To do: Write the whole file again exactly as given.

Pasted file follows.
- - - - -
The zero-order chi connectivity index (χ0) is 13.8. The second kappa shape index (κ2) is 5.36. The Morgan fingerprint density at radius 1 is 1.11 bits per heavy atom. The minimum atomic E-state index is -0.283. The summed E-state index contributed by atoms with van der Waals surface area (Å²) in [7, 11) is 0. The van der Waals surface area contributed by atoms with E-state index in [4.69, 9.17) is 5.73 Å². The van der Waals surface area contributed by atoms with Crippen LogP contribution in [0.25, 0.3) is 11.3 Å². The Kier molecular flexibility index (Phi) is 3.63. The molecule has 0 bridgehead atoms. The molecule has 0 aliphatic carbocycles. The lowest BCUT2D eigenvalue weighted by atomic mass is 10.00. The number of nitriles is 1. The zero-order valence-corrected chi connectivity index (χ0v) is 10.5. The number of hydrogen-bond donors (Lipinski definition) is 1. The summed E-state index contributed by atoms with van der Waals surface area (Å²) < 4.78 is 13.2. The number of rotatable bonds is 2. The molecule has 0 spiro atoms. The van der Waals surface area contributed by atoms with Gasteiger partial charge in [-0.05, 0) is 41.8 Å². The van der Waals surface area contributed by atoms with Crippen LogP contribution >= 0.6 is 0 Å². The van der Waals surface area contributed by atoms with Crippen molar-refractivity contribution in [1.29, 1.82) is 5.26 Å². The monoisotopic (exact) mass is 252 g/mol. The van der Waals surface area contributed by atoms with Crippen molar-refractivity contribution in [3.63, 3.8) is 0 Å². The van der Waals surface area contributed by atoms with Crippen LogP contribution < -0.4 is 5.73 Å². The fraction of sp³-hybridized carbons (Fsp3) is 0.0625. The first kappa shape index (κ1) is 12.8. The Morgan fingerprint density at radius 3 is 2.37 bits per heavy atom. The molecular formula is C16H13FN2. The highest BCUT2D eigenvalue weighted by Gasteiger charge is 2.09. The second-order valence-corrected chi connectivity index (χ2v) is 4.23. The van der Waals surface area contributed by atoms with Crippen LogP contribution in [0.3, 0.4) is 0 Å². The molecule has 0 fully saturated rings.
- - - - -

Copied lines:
The zero-order chi connectivity index (χ0) is 13.8. The second kappa shape index (κ2) is 5.36. The Morgan fingerprint density at radius 1 is 1.11 bits per heavy atom. The minimum atomic E-state index is -0.283. The summed E-state index contributed by atoms with van der Waals surface area (Å²) in [7, 11) is 0. The van der Waals surface area contributed by atoms with E-state index in [4.69, 9.17) is 5.73 Å². The van der Waals surface area contributed by atoms with Crippen LogP contribution in [0.25, 0.3) is 11.3 Å². The Kier molecular flexibility index (Phi) is 3.63. The molecule has 0 bridgehead atoms. The molecule has 0 aliphatic carbocycles. The lowest BCUT2D eigenvalue weighted by atomic mass is 10.00. The number of nitriles is 1. The zero-order valence-corrected chi connectivity index (χ0v) is 10.5. The number of hydrogen-bond donors (Lipinski definition) is 1. The summed E-state index contributed by atoms with van der Waals surface area (Å²) < 4.78 is 13.2. The number of rotatable bonds is 2. The molecule has 0 spiro atoms. The van der Waals surface area contributed by atoms with Gasteiger partial charge in [-0.05, 0) is 41.8 Å². The van der Waals surface area contributed by atoms with Crippen LogP contribution >= 0.6 is 0 Å². The van der Waals surface area contributed by atoms with Crippen molar-refractivity contribution in [1.29, 1.82) is 5.26 Å². The monoisotopic (exact) mass is 252 g/mol. The van der Waals surface area contributed by atoms with Crippen molar-refractivity contribution in [3.63, 3.8) is 0 Å². The van der Waals surface area contributed by atoms with Crippen LogP contribution < -0.4 is 5.73 Å². The fraction of sp³-hybridized carbons (Fsp3) is 0.0625. The first kappa shape index (κ1) is 12.8. The Morgan fingerprint density at radius 3 is 2.37 bits per heavy atom. The molecular formula is C16H13FN2. The highest BCUT2D eigenvalue weighted by Gasteiger charge is 2.09. The second-order valence-corrected chi connectivity index (χ2v) is 4.23. The van der Waals surface area contributed by atoms with Crippen LogP contribution in [0.3, 0.4) is 0 Å². The molecule has 0 fully saturated rings.